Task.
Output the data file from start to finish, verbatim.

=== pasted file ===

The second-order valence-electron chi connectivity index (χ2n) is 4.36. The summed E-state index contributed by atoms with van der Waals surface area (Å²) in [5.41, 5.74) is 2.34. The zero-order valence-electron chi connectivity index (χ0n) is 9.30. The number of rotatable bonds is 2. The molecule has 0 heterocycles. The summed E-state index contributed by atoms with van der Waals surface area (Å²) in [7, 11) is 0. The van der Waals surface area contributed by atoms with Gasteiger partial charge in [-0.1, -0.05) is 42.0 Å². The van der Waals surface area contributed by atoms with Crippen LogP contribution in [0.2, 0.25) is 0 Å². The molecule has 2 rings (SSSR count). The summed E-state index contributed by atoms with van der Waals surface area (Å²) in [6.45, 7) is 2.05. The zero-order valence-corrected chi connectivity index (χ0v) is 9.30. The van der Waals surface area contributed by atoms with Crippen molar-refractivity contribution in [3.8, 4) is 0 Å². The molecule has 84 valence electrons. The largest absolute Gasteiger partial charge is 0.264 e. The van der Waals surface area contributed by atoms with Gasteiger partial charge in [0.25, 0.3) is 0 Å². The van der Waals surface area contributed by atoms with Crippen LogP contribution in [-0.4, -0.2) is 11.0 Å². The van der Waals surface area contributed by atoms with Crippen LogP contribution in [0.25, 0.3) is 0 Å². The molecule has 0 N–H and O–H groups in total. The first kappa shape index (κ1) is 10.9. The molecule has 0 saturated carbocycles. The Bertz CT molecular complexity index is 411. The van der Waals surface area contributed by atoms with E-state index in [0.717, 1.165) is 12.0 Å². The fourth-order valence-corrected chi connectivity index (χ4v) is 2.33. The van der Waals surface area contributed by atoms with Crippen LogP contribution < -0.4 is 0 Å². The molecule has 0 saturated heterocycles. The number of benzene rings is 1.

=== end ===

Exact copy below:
The second-order valence-electron chi connectivity index (χ2n) is 4.36. The summed E-state index contributed by atoms with van der Waals surface area (Å²) in [5.41, 5.74) is 2.34. The zero-order valence-electron chi connectivity index (χ0n) is 9.30. The number of rotatable bonds is 2. The molecule has 0 heterocycles. The summed E-state index contributed by atoms with van der Waals surface area (Å²) in [7, 11) is 0. The van der Waals surface area contributed by atoms with Gasteiger partial charge in [-0.1, -0.05) is 42.0 Å². The van der Waals surface area contributed by atoms with Crippen LogP contribution in [0.2, 0.25) is 0 Å². The molecule has 2 rings (SSSR count). The summed E-state index contributed by atoms with van der Waals surface area (Å²) in [6.45, 7) is 2.05. The zero-order valence-corrected chi connectivity index (χ0v) is 9.30. The van der Waals surface area contributed by atoms with Crippen molar-refractivity contribution in [3.8, 4) is 0 Å². The molecule has 84 valence electrons. The largest absolute Gasteiger partial charge is 0.264 e. The van der Waals surface area contributed by atoms with Gasteiger partial charge in [0.25, 0.3) is 0 Å². The van der Waals surface area contributed by atoms with Crippen LogP contribution in [-0.4, -0.2) is 11.0 Å². The van der Waals surface area contributed by atoms with Crippen LogP contribution in [0.25, 0.3) is 0 Å². The molecule has 0 N–H and O–H groups in total. The first kappa shape index (κ1) is 10.9. The molecule has 0 saturated carbocycles. The Bertz CT molecular complexity index is 411. The van der Waals surface area contributed by atoms with E-state index in [0.717, 1.165) is 12.0 Å². The fourth-order valence-corrected chi connectivity index (χ4v) is 2.33. The van der Waals surface area contributed by atoms with Crippen LogP contribution < -0.4 is 0 Å². The molecule has 0 saturated heterocycles. The number of benzene rings is 1.